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if (STDERR == STDOUT)

by freja (Initiate)
on Mar 06, 2007 at 16:23 UTC ( #603447=perlquestion: print w/replies, xml ) Need Help??

freja has asked for the wisdom of the Perl Monks concerning the following question:

Hi,

it might be a silly question.. I have a Perl script:

print STDOUT 'This is an important message!'; print STDERR 'This is an important message!';

So, I want to be sure that the text appears in both stdout and stderr files. But if a user run the script as

./my.pl >log 2>&1
the message is repeated... Is any way to check that both streams are connected to the same file?

Replies are listed 'Best First'.
Re: if (STDERR == STDOUT)
by merlyn (Sage) on Mar 06, 2007 at 16:35 UTC
    Untested, but I've written something similar before:
    sub dev_ino_of_handle { join " ", (stat shift)[0, 1] } sub send_maybe_both { my $text = shift; print STDOUT $text; print STDERR $text unless dev_ino_of_handle(\*STDOUT) eq dev_ino_of_ +handle(\*STDERR); } ... send_maybe_both("HEY!\n");
Re: if (STDERR == STDOUT)
by imp (Priest) on Mar 06, 2007 at 16:39 UTC
    I second ikegami's advice - you should handle this with a commandline option instead of trying to detect whether the file descriptor for STDOUT and STDERR are writing to the same stream. From perl's perspective they are separate entities, as can be seen with fileno.

    As a last resort you could query the operating system with tools like lsof or the proc filesystem to find out where that filedescriptor is writing... but that would be somewhat bad mojo and should be avoided.

Re: if (STDERR == STDOUT)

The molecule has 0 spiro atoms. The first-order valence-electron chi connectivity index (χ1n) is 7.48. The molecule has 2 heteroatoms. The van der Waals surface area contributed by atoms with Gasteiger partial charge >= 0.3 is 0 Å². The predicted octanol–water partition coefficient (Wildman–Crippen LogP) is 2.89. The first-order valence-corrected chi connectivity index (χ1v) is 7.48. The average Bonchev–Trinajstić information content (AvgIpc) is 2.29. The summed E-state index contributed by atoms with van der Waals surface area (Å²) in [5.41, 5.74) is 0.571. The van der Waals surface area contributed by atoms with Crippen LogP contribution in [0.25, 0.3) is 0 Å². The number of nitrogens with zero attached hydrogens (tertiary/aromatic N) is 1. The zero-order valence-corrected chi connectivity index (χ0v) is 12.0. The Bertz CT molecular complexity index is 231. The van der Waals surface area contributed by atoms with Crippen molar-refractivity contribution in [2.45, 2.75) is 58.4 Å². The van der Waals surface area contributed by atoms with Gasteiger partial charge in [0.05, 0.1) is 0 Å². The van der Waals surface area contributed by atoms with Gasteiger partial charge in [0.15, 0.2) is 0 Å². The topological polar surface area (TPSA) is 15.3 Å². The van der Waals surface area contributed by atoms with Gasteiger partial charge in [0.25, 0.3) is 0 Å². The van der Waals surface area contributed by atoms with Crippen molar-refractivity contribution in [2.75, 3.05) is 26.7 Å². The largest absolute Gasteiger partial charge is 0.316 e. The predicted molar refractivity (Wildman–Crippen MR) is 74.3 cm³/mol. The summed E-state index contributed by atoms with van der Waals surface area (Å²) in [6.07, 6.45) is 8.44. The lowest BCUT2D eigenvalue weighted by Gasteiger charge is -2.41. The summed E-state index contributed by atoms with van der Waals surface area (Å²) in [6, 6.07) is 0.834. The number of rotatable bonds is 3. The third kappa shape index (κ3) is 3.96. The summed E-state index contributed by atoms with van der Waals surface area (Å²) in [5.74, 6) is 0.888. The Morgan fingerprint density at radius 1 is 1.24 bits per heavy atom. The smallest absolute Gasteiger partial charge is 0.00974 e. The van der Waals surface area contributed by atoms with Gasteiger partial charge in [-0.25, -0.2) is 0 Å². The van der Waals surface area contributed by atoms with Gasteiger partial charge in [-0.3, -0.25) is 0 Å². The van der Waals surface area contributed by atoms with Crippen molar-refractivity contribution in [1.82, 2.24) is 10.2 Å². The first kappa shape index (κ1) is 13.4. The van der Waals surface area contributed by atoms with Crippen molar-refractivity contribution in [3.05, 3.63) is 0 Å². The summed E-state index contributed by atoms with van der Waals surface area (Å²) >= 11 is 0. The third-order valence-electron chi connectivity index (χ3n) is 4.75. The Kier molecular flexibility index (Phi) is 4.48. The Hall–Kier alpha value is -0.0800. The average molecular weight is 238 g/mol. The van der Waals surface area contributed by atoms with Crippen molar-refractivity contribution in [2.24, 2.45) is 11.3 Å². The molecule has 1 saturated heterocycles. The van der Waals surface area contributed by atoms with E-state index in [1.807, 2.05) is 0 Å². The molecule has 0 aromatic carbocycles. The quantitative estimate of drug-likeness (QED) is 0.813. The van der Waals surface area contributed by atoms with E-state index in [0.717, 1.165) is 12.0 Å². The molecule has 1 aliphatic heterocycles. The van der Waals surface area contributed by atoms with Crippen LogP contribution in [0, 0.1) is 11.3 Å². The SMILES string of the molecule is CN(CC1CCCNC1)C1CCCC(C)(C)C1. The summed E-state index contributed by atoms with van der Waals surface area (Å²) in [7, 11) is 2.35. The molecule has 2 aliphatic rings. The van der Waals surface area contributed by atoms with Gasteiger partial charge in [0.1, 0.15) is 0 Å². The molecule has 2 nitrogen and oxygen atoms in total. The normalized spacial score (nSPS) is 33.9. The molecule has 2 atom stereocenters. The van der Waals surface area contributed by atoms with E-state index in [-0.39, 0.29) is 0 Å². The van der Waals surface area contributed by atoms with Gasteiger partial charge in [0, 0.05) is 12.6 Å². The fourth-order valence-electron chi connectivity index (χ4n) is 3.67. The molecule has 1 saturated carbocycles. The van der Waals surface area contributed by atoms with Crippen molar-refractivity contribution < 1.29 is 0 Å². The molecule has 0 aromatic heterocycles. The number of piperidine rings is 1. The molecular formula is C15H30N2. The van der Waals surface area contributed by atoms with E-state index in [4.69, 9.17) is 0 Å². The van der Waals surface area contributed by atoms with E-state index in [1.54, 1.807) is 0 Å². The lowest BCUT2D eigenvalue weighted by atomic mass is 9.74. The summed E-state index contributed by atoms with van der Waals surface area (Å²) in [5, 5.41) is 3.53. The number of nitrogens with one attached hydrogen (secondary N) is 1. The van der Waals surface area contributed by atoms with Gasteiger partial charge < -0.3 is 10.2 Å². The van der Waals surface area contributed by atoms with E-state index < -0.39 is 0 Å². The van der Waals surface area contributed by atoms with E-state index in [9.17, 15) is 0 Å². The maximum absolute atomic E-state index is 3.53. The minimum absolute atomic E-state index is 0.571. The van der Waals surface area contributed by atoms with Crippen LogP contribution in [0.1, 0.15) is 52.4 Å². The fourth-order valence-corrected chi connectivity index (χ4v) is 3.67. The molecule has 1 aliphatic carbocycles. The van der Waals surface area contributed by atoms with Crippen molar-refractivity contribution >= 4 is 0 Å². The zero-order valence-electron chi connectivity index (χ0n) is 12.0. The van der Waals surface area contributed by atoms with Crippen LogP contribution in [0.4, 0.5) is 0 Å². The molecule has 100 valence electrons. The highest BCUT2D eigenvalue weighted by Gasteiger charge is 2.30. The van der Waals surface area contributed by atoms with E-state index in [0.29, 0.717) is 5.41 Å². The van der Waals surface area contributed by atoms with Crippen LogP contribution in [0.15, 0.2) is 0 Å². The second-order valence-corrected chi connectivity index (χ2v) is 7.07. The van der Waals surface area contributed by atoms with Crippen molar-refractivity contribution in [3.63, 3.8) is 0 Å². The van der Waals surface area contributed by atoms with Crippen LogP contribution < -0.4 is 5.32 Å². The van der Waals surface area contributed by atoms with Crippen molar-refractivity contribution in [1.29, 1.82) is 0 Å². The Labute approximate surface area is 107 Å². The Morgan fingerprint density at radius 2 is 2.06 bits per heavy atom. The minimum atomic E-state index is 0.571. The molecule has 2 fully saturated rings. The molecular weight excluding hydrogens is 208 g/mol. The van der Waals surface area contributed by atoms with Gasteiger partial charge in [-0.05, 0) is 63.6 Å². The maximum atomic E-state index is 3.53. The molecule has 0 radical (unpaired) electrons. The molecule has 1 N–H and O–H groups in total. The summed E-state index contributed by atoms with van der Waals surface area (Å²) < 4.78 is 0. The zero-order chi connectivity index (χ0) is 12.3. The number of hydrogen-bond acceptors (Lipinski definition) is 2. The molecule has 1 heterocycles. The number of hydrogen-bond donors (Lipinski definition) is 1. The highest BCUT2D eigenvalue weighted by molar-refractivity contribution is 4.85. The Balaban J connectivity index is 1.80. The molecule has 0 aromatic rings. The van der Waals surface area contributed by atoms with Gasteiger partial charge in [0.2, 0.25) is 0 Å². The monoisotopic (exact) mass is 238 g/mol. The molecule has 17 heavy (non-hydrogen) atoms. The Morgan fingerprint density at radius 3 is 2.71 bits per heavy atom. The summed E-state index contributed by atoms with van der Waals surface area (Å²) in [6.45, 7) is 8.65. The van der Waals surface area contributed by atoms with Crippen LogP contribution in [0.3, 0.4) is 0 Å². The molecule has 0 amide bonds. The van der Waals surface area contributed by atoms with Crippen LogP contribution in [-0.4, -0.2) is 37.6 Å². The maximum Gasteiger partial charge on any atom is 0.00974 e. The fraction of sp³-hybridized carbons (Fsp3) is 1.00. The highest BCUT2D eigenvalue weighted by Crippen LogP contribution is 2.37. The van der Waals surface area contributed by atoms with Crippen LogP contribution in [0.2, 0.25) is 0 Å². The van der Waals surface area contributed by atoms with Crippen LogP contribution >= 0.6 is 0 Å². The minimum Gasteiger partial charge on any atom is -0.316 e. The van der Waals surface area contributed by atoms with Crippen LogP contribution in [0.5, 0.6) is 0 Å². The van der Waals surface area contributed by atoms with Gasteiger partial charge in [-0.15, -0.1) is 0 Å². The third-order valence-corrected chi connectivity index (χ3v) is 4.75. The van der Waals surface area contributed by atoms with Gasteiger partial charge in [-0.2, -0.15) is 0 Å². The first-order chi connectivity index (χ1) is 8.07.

by ikegami (Patriarch) on Mar 06, 2007 at 16:28 UTC
    This might be something that's best done through command-line options.
      Just to expand on ikegami's command line option suggestion (which I agree with), you may want to check out the command's tee or mkfifo. Either one of these 2 will be able to push text to more than one file (or pipe).
Re: if (STDERR == STDOUT)
by Rhandom (Curate) on Mar 06, 2007 at 16:36 UTC
    If all you have is the end of a pipe - it is hard to say what is on the other side. You could try and fish around in /proc/$$/fd . You could look at the 1 and 2 files to see if they are to the same thing.
    paul@paul-laptop:~/$ perl -e 'print "Pid: $$\n"; print `ls -l /proc/$$ +/fd`' Pid: 391 total 8 lrwx------ 1 paul paul 64 2007-03-06 09:34 0 -> /dev/pts/1 lrwx------ 1 paul paul 64 2007-03-06 09:34 1 -> /dev/pts/1 lrwx------ 1 paul paul 64 2007-03-06 09:34 2 -> /dev/pts/1 lr-x------ 1 paul paul 64 2007-03-06 09:34 3 -> pipe:[162460] l-wx------ 1 paul paul 64 2007-03-06 09:34 4 -> pipe:[162460] lr-x------ 1 paul paul 64 2007-03-06 09:34 5 -> pipe:[162461] lr-x------ 1 paul paul 64 2007-03-06 09:34 6 -> inotify l-wx------ 1 paul paul 64 2007-03-06 09:34 7 -> pipe:[162461] paul@paul-laptop:~/$ perl -e 'print "Pid: $$\n"; print `ls -l /proc/$$ +/fd`' 2>&1 Pid: 393 total 5 lrwx------ 1 paul paul 64 2007-03-06 09:34 0 -> /dev/pts/1 lrwx------ 1 paul paul 64 2007-03-06 09:34 1 -> /dev/pts/1 lrwx------ 1 paul paul 64 2007-03-06 09:34 2 -> /dev/pts/1 lr-x------ 1 paul paul 64 2007-03-06 09:34 3 -> pipe:[162483] lr-x------ 1 paul paul 64 2007-03-06 09:34 6 -> inotify paul@paul-laptop:~/$ perl -e 'print "Pid: $$\n"; print `ls -l /proc/$$ +/fd`' 2>/dev/null Pid: 395 total 8 lrwx------ 1 paul paul 64 2007-03-06 09:34 0 -> /dev/pts/1 lrwx------ 1 paul paul 64 2007-03-06 09:34 1 -> /dev/pts/1 l-wx------ 1 paul paul 64 2007-03-06 09:34 2 -> /dev/null lr-x------ 1 paul paul 64 2007-03-06 09:34 3 -> pipe:[162501] l-wx------ 1 paul paul 64 2007-03-06 09:34 4 -> pipe:[162501] lr-x------ 1 paul paul 64 2007-03-06 09:34 5 -> pipe:[162502] lr-x------ 1 paul paul 64 2007-03-06 09:34 6 -> inotify l-wx------ 1 paul paul 64 2007-03-06 09:34 7 -> pipe:[162502]


    my @a=qw(random brilliant braindead); print $a[rand(@a)];
Re: if (STDERR == STDOUT)
by Moron (Curate) on Mar 06, 2007 at 18:02 UTC
    At the beginning of your script you could close and then re-open both for shared update (which will fail if not redirected to a file), if that succeeds for both channels, print a one byte token to both channels, seek back to 0, reread and check for duplicates, flag the findings, seek both back to 0 again and then continue normally, which will overwrite the token from top. For whichever channel it fails on, open it again for normal output.

    -M

    Free your mind

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